We have three holidays to deal with, October 31-November 2. Halloween. All Saints. The Day of the Dead. All these days have to do with… Death. And with our relationship with people who have died. [Spanish]
Celebrating Halloween as a pagan involves dark and evil things. But celebrating Halloween as a Christian means costumes, candy, and fun. Because we Christians do not fear death. Our Lord Jesus Christ has conquered the darkness of winter. He has conquered the darkness of night. He has conquered the darkness of the grave. The Holy Name of Jesus makes the demons tremble.
And the names of His saints make the demons tremble, too. Because the saints also have conquered death. They reign in the eternal splendor of God.
So on Halloween and on November 1: we rejoice at the altar. Because the saints conquered death by being poor in spirit, like Jesus. By being meek and merciful. Like Jesus. The saints hungered and thirsted for righteousness. They mourned the sin of the world. They endured persecution. They sought always to make peace. Like Jesus.
United with Jesus in His divine holiness, the saints share in Jesus’ conquest of human death. And we ourselves have an intimate relationship with these heroes who have gone before us. We know that they can help us. Like good friends with supernatural resources.
Among all the dead people, many are saints. We know for a fact that some of them are: namely, the canonized ones. Like the holy Apostles, St. Joseph, St. Francis of Assisi, St. Therese. That said, most of the dead people aren’t saints yet, because… They’re in purgatory. God is purifying them of their sins.
That’s the difference between All Saints Day and All Souls Day. On All Saints Day, we rejoice with delight over the fact that so many of our brothers and sisters in faith have made it to heaven. We do not pray for the saints; we pray to them. They don’t need our prayers. We need theirs.
On All Souls Day, on the other hand, we celebrate an extra, annual funeral for all our beloved dead. We take an extra chance to pray for them and commend them to God. Our relatives and friends who have died; our ancestors. And we pray out of the kindness of our hearts for all the souls in purgatory who don’t have any living relatives left to pray for them.
The nights get longer, and that makes us remember that this pilgrim life will end. But we have nothing to fear. Rather, we keep these holy days, staying close to Jesus at the altar.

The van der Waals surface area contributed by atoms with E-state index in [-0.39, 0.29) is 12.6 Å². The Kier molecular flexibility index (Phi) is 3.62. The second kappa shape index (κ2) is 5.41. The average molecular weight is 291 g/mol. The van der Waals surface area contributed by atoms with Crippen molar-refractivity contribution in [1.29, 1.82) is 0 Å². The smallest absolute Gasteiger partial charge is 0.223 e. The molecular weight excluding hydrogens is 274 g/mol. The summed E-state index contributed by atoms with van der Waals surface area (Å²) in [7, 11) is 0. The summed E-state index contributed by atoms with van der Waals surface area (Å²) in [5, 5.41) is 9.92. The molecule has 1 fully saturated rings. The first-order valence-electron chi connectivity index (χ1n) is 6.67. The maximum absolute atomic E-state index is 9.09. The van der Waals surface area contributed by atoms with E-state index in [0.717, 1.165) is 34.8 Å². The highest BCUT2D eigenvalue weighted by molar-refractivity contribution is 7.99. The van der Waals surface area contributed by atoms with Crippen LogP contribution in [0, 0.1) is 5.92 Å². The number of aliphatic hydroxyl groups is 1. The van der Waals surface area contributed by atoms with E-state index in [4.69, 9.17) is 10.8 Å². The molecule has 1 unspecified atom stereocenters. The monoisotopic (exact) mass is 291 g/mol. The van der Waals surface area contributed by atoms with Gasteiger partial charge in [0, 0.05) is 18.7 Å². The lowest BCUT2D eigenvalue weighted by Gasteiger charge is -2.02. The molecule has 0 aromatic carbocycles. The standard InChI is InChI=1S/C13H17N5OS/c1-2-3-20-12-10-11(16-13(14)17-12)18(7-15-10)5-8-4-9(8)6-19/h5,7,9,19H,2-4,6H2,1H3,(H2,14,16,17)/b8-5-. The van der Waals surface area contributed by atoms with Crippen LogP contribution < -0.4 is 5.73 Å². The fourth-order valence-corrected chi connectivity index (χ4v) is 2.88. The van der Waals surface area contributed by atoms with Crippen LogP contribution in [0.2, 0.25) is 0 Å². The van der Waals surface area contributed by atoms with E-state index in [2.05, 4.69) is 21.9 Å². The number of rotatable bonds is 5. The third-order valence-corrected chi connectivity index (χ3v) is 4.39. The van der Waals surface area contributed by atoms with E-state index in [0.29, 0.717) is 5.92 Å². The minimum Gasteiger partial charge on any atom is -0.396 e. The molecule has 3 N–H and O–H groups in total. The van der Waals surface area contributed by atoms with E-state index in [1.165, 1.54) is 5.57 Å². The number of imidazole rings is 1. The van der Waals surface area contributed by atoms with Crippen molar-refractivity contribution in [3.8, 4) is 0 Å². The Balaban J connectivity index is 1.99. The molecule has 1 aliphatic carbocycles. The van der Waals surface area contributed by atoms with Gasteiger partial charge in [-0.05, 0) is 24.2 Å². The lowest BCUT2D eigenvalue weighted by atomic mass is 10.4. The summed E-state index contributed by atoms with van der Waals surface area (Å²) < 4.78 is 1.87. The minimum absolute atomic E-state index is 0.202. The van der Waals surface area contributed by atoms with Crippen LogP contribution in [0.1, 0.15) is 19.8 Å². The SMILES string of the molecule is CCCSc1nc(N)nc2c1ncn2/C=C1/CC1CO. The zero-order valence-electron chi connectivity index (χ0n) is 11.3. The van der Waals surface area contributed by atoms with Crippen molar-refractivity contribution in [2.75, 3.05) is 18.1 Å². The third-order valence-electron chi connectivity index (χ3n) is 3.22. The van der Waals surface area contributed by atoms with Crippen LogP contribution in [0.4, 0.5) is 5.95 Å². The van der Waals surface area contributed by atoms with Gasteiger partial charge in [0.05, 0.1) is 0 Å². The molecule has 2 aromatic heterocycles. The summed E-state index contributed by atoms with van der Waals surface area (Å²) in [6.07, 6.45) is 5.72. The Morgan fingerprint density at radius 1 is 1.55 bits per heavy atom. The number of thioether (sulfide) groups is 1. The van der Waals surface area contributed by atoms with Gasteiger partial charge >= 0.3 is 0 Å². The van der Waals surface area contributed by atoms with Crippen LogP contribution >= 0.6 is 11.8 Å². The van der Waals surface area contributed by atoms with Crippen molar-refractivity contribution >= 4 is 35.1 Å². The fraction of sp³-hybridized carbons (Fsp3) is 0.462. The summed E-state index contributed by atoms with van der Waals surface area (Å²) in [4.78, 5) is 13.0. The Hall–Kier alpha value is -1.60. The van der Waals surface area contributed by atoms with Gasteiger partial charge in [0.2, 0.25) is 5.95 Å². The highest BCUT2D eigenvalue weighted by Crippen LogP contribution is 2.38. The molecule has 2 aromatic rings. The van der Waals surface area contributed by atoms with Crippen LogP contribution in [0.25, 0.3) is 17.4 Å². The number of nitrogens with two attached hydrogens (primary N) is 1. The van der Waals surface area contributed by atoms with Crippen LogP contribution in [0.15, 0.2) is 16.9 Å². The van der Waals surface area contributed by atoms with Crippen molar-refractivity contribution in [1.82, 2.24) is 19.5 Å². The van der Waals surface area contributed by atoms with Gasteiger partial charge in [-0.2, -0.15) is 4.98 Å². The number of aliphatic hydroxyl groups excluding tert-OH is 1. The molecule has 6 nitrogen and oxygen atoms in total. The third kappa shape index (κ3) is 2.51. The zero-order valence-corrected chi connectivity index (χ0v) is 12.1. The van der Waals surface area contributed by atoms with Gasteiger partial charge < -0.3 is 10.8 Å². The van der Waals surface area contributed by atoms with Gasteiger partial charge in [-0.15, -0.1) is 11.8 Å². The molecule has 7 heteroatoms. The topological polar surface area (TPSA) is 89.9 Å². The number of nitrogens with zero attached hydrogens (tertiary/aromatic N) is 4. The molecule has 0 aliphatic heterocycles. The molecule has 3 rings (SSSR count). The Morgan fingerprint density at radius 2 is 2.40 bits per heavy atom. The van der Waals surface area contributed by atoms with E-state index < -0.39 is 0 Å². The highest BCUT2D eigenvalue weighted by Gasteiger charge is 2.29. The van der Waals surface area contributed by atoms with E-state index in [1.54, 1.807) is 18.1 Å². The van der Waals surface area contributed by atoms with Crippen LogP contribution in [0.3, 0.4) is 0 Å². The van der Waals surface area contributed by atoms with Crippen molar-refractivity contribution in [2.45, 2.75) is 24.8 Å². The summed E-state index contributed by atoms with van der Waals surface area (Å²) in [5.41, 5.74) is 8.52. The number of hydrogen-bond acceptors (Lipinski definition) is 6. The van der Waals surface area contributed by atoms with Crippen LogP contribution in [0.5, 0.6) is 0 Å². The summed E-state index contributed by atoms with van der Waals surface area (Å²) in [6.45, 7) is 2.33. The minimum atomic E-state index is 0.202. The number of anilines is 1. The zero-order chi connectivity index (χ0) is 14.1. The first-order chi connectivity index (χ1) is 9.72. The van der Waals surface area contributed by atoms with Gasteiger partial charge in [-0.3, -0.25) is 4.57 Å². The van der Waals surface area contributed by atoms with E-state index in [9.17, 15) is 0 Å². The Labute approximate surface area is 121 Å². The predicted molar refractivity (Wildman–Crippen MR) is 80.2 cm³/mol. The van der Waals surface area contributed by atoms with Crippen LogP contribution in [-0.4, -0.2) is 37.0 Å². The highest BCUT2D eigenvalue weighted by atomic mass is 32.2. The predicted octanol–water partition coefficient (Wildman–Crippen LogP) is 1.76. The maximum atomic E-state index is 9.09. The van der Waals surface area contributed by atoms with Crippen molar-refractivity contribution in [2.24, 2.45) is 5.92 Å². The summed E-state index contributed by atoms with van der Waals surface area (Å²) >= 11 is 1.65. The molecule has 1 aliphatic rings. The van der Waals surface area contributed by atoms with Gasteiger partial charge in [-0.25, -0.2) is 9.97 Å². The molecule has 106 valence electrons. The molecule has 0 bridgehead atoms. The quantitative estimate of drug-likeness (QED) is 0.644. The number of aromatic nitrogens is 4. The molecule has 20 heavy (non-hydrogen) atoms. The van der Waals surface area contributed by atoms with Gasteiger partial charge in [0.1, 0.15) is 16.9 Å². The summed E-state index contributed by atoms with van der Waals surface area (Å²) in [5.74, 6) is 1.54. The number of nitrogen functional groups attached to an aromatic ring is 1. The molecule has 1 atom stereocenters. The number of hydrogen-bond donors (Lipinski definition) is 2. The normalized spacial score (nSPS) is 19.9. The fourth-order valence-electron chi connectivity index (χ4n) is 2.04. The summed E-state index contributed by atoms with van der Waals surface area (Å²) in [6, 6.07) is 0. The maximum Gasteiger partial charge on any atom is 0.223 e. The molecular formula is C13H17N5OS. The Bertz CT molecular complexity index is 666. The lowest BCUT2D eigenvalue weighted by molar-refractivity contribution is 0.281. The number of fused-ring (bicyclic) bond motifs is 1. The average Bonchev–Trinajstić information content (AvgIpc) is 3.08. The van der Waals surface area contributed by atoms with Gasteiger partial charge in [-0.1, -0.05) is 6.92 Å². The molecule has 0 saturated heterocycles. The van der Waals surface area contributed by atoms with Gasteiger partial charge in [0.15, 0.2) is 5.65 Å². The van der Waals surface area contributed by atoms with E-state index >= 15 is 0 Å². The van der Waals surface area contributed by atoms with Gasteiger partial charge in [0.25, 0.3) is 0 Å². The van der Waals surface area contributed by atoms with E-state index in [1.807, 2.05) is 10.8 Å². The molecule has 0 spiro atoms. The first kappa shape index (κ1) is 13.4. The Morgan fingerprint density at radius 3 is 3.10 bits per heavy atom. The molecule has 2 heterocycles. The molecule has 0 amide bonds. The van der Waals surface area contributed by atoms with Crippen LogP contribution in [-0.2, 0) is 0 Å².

Let’s see who knows their patron saints. Who is the patron saint of…
All of the Americas? Our Lady! Of Guadalupe.
How about the patron of shepherds? St. Bernadette. Engineers? St. Patrick. Florists, aviators, and missionaries? St. Therese. Funeral directors? St. Joseph of Arimathea. Accountants, bankers, customs agents, and security guards? St. Matthew. Bricklayers, cabinetmakers, deacons, and altar servers? St. Stephen. What about the patron saint of grooms? St. Nicholas. And, guess what? he’s also the patron saint of brewers and lawyers in Paris, not to mention pawnbrokers.
How about the patron saint of environmentalists? St. Kateri Tekawitha. Surgeons and barbers? St. Cosmas. How about dentists? St. Apollonia. Doctors, artists, and notaries? St. Luke. And lawyers everywhere except Paris? St. Thomas More. What if you have an earache? Pray to St. Polycarp. Or if you can’t see? St. Lucy. Stomach problems? St. Timothy.
Who’s the patron saint of all Catholic schools? St. Thomas Aquinas. And the patron saint of teachers? St. Gregory the Great. Teenagers? St. Maria Goretti. (And she’s also the patron saint of grandparents.)
Who’s the patron saint of priests? St. John Vianney. How about soldiers, paramedics, and paratroopers? St. Michael the Archangel. How about of popes, bakers, butchers, blacksmiths, and cloth makers? St. Peter. And his brother–the patron of fisherman, fish markets, and one of our beloved Roanoke parishes? St. Andrew.